And yet, the author had hope. Gwen and David were beginning to stand their ground. They advocated for their own needs in front of their partner. At that point, the author asked them about sex. David confessed that their foreplay always felt a bit rushed. Gwen admitted that she hurried through it because she was worried he’d lose focus.
David reassured Gwen that he wasn’t going anywhere – all he wanted to do was enjoy her, if she’d let him. But Gwen wasn’t sure if she could; she was scared to open herself up to disappointment again.
The author observed that David had learned how to differentiate. That is, he’d developed a strong sense of himself as an individual and could handle conflict without leaning on Gwen for approval. Maybe now it was Gwen’s turn to learn how to do that.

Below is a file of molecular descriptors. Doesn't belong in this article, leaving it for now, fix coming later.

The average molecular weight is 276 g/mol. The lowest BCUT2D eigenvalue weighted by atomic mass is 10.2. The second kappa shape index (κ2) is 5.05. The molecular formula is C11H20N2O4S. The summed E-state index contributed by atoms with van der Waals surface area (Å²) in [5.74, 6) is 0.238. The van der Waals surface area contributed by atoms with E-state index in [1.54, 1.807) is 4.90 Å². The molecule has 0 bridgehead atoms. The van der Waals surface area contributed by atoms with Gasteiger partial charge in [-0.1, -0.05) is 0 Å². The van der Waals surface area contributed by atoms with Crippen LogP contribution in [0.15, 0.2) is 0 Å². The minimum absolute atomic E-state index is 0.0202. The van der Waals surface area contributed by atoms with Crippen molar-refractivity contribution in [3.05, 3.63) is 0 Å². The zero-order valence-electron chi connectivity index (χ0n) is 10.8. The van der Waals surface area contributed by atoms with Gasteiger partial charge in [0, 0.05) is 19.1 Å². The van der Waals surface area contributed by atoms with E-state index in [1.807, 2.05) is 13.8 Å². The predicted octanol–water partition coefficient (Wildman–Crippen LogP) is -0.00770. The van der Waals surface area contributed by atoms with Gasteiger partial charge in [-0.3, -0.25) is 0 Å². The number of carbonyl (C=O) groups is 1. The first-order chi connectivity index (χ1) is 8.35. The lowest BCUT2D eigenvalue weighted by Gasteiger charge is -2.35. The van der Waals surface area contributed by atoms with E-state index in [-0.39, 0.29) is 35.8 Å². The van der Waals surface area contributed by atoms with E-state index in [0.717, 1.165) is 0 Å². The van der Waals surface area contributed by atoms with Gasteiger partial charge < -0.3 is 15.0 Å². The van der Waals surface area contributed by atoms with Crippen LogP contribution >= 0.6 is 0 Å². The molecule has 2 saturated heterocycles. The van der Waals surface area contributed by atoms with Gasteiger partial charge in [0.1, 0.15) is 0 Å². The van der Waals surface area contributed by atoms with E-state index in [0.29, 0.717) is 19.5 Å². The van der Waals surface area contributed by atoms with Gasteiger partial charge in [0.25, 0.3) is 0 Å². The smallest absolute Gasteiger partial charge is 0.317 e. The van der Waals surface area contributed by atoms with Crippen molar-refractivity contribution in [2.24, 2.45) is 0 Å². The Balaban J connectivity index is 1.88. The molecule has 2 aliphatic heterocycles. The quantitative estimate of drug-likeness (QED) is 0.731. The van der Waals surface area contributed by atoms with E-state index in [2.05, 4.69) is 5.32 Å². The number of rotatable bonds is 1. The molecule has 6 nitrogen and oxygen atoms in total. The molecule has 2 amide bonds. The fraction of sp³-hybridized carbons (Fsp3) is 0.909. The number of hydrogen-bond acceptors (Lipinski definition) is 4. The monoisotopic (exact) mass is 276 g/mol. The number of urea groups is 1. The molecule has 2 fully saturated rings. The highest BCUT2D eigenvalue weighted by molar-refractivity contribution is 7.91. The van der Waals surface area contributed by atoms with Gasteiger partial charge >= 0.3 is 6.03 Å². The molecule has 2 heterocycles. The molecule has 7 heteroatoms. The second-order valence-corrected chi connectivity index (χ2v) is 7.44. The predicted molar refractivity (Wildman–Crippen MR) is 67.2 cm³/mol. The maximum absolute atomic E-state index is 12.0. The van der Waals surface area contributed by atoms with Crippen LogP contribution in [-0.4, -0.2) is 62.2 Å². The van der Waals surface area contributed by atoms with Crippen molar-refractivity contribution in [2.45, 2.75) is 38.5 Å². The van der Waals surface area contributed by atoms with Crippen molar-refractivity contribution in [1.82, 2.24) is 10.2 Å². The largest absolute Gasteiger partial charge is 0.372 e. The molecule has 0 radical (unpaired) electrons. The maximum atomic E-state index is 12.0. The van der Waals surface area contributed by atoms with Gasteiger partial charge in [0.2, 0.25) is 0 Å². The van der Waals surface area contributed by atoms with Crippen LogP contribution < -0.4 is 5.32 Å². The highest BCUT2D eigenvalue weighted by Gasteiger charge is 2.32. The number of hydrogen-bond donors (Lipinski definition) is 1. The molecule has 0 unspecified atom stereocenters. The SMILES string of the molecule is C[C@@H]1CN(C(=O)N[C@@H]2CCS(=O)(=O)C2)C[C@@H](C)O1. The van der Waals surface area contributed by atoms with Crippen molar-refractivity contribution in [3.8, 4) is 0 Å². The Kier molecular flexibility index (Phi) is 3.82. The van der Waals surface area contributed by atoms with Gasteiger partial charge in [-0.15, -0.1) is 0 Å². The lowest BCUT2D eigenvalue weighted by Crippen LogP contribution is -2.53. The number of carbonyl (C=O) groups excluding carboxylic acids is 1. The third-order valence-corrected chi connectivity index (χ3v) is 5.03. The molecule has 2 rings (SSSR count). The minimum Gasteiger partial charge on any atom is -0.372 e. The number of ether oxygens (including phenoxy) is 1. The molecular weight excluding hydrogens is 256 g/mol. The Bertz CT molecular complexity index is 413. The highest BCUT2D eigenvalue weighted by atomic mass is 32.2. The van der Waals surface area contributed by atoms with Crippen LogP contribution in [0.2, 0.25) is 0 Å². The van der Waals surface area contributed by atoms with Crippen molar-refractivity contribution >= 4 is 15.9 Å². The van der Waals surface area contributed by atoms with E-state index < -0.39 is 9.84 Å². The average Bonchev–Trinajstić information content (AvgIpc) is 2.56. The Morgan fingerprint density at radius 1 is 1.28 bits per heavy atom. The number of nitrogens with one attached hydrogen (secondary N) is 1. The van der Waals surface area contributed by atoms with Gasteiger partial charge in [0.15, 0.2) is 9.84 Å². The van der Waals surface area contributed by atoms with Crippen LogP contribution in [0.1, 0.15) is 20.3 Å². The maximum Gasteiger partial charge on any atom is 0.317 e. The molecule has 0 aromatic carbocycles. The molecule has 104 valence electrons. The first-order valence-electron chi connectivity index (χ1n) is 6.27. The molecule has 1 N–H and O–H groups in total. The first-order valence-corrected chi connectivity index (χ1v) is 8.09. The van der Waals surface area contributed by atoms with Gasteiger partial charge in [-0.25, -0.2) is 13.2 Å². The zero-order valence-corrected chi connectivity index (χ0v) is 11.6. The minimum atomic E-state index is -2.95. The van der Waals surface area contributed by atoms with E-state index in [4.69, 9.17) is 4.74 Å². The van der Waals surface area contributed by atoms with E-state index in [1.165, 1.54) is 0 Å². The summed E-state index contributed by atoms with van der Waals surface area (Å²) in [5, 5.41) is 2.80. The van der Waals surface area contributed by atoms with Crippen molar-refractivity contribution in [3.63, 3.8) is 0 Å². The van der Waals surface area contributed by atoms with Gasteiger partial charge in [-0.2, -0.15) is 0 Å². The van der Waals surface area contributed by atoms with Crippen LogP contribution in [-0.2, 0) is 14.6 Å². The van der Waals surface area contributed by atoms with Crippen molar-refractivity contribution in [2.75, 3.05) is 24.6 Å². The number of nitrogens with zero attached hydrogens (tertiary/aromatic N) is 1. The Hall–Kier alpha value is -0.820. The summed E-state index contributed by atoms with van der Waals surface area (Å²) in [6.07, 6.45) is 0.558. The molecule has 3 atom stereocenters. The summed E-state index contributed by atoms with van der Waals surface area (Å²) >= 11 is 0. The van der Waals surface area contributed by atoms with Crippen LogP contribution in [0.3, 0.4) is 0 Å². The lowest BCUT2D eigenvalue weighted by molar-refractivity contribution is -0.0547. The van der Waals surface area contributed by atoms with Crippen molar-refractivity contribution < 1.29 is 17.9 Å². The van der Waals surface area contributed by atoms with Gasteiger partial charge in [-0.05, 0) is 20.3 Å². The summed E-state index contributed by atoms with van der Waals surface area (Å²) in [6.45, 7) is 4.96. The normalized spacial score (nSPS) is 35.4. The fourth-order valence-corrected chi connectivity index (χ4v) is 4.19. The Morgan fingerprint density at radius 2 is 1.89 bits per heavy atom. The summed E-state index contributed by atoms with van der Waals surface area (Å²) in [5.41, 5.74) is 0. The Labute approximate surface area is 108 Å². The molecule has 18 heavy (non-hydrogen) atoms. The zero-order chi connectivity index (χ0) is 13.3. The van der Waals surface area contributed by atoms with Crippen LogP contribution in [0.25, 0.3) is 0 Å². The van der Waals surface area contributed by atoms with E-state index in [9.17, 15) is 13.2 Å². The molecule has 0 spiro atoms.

The author suggested that Gwen sit with her feeling of fear and see how it went. Gwen agreed – and that day marked an important shift for her. She realized that disappointment was just a feeling; it didn’t mean it was the end of the world. She also learned that suffering together could sometimes lead to happiness – if each partner stood their ground.
Erotic feelings return when partners feel deserving of each other’s love.
Sarina and Jo, a lesbian couple in their fifties, had met with the author at the beginning of their relationship, and he’d helped them work through a small problem. Now, many years later, after they’d married and had children, they returned.
They were finally empty nesters – and Sarina had lost all interest in sex.
According to Jo, this was merely a new stage of Sarina’s passive-aggressive sex drive. If they planned a weekend away, for example, Sarina would pick a fight the day they were supposed to leave. Then, she’d be uninterested in sex the whole trip.